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(image source:  http://www.pbase.com/taboo5/calvin_coolidge_homestead_plymouth_notch_vt_private_album)

This morning I was sitting by that window between the two large doors, spinning (at times) Icelandic wool and (at other times) mohair on two of my favorite drop spindles.  Our spinning group was demonstrating our share of  long-ago-stuff to tourists at the Calvin Coolidge Historical Site, his homestead, where he was in fact born 140 years ago today.  There was also a parade and a chicken barbecue, but I think people were very interested in what we were doing, too.  The other women brought their wheels and serious, pointy, blood-drawing fiber prep tools.  If I had a wheel I would never use it; it would have coats piled on top of it.  But because I’m surrounded by all these little spindles, I’ve been spinning every single day since I learned in 2010.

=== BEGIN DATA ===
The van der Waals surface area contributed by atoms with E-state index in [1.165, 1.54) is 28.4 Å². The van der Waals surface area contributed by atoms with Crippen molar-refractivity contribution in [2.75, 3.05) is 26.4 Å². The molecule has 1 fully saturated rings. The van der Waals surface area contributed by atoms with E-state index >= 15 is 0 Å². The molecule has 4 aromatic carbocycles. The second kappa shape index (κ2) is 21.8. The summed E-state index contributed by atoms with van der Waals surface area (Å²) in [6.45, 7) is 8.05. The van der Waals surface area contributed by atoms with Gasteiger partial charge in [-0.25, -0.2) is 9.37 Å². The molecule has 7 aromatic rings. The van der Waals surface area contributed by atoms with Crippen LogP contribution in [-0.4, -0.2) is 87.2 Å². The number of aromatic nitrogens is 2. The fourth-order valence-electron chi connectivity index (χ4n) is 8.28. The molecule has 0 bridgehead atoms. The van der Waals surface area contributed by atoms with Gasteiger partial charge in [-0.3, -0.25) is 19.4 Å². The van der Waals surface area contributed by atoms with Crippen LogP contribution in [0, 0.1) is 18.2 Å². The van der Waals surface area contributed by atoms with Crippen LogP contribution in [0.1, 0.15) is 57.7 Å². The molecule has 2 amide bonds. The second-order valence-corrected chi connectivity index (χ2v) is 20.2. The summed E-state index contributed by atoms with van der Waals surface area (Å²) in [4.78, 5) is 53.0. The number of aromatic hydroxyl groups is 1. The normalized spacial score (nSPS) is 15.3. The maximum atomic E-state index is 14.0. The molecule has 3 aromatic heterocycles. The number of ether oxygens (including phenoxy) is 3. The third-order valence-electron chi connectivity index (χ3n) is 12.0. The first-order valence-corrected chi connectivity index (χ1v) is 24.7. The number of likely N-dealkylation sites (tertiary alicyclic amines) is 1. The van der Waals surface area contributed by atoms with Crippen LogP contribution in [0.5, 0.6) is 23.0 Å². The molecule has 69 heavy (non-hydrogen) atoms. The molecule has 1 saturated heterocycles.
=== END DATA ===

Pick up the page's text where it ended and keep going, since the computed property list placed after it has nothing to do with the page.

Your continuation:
The wool and mohair were both local (the sheep owner I actually know), and undyed.  I enjoy spinning all kinds of things, any color, any fiber, I’ll try it all.  But at these historical things people tend to ask if the wool is local, and if it is, are they your sheep? and if they are, well, but did you raise them from lambs?  And if the fiber is any unnatural color, you did dye it yourself, didn’t you? and with natural plant dyes, of course? that you planted and harvested yourself?  It’s not possible to be authentic enough for some people.

We show people how the spinning wheel is essentially a spindle on its side, driven by foot power, assisted by angular momentum.  The spindle isn’t the original string-making method, of course; I roll a bit of wool on my thigh until it turns into something like yarn:  behold, the incredible artificial vine, or sinew substitute.  A spindle is a machine too.

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